Another dimension highlighted by him and other Synod contributors focused on the contemporary experience of individualism. We no longer think conceptually in terms of moral principles. We think mainly in terms of the individual case, of the hard ones. We are moved by individual testimony rather than by abstract philosophical arguments. The strengthening case for euthanasia in Western countries derives its strength in great measure from the power of the individual stories of men and women confronting the reality of catastrophic illness. By contrast, abstract arguments based on moral and philosophical positions appear weak and lacking in humanity.

Complexity is a shared feature of most contemporary moral issues, whether it be issues to do with human sexuality, family life, end of life challenges, responding to the migrant crisis or, as in the case of the Synod, the family. It is interesting that the Synod participants, for the most part, are not only aware of this dimension of complexity but openly acknowledge it. How do you square the contemporary realities of diverse families with the moral perspectives of the Gospel, let alone those of the Church. Resolving this issue lies at the heart of the Synod’s dilemmas and debates. Traditionalists fear moral relativism. Synod progressives fear pastoral irrelevance.

Cardinal Sean O’Malley’s newsletter, The Pilot, in its current issue contains an article by writer Kathy Finley in which she reviews three books on marriage from an American perspective. One of them, Marriage Markets, despite the fact that it is from a non-faith perspective, she commends. In her article she suggests that in considering contemporary marriage and family we ignore the dimension of its complexity at our peril.

The authors of the book, June Carbone and Naomi Cahn, argue that contemporary family life is impacted significantly by the social reality of inequality. In the 1950s through to the 1970s when jobs for men were plentiful and salaries adequate a stable family was supported strongly by social and economic realities. With the increase in our times of social inequality due to the loss of traditional jobs in manufacture, the decline in the earning power of the middle-classes, and the widening gap between the poor and the rich, marriage and family life are both under severe threat. Marriage breakdown has increased. Family life is experiencing greater stress.

The writers observe:

At the bottom, men and women have lost ground in society. Their interests are largely unrepresented in the political system, and they enjoy less support than they once did from community and extended families.

The ultimate losers are the children involved in marriages that can’t make it because of economic challenges. This is clearly a dimension of the complexity shaping contemporary family life. And not just in the United States, but right throughout the Western world.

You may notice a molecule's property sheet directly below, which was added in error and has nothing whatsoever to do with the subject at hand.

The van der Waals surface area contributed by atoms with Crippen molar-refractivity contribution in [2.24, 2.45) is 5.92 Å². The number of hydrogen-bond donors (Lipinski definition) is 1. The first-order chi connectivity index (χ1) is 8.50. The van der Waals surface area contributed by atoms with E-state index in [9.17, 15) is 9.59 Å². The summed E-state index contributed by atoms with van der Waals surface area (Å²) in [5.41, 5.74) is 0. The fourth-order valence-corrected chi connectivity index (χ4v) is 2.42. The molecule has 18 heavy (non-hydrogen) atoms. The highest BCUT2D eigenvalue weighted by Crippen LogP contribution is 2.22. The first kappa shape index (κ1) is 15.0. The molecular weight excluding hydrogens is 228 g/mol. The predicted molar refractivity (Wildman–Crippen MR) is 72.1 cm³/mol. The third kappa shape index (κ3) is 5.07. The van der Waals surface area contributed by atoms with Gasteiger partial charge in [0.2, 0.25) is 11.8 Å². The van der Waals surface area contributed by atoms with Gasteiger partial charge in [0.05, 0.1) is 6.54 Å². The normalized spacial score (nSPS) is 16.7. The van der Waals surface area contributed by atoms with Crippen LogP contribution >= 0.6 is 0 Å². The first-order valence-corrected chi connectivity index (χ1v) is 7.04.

Kathy Finley, the reviewer, concludes:

One of the effects of a book like Marriage Markets is to challenge us to think differently about what is right before us, so that we remember to bring a sociological and economic lens to issues that have a faith and moral dimension to them and which aren’t all that simple, after all.

There is another, more in-depth from an economic analytical perspective, review in the Wall Street Journal. It can be found here.

The Time is Now

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I believe that the time is now for resolute and inspired action in the Church. The Cardinals gathered in Rome need to take seriously the presence of the Holy Spirit among the community of believers as well as among themselves. They need to let go once and for all of an outdated understanding of revelation as something fixed in dogmas, rigidly cast in the aspic of timeless eternities.

In his 1926 Lowell Lectures the great philosopher Alfred North Whitehead said:

Religions commit suicide when they find their inspirations in their dogmas. The inspiration of religion lies in the history of religion. By this I mean that it is to be found in the primary expressions of the intuitions of the finest types of religious lives. The sources of religious belief are always growing, though some supreme expressions may lie in the past.

Niebuhr, in his book The Meaning of Revelation, has argued that religion and religious beliefs arise within the lived history of people. Neither metaphysics nor science have given us religious beliefs. Quoting Luke’s Gospel (1:1) Niebuhr points out that the origin of Christian faith are “those things which happened among us and to us”. What we believe as Christians is as much about the conclusions we reach on the basis of a shared reflection on our stories as believers as it is on what is set down in the catechism. Whitehead, by the way, in his Lowell Lectures was at pains to point out that there is a role for dogmas in the shaping of religious beliefs.

So, back to the Cardinals, it is my own personal hope that the Cardinals will give time to discernment, reflection and talking. They should not be limited to whatever is presented by way of ‘official guidance’, whether this should come in the form of an official sermon or by any rigidity in the interpretation of their task as electors.

Let us hope that they will give all the necessary time required to reflect on what the times are saying, what the people of God are saying, and what recent events are saying. It is only in this way that they can possibly understand what is ‘revealed’ to them.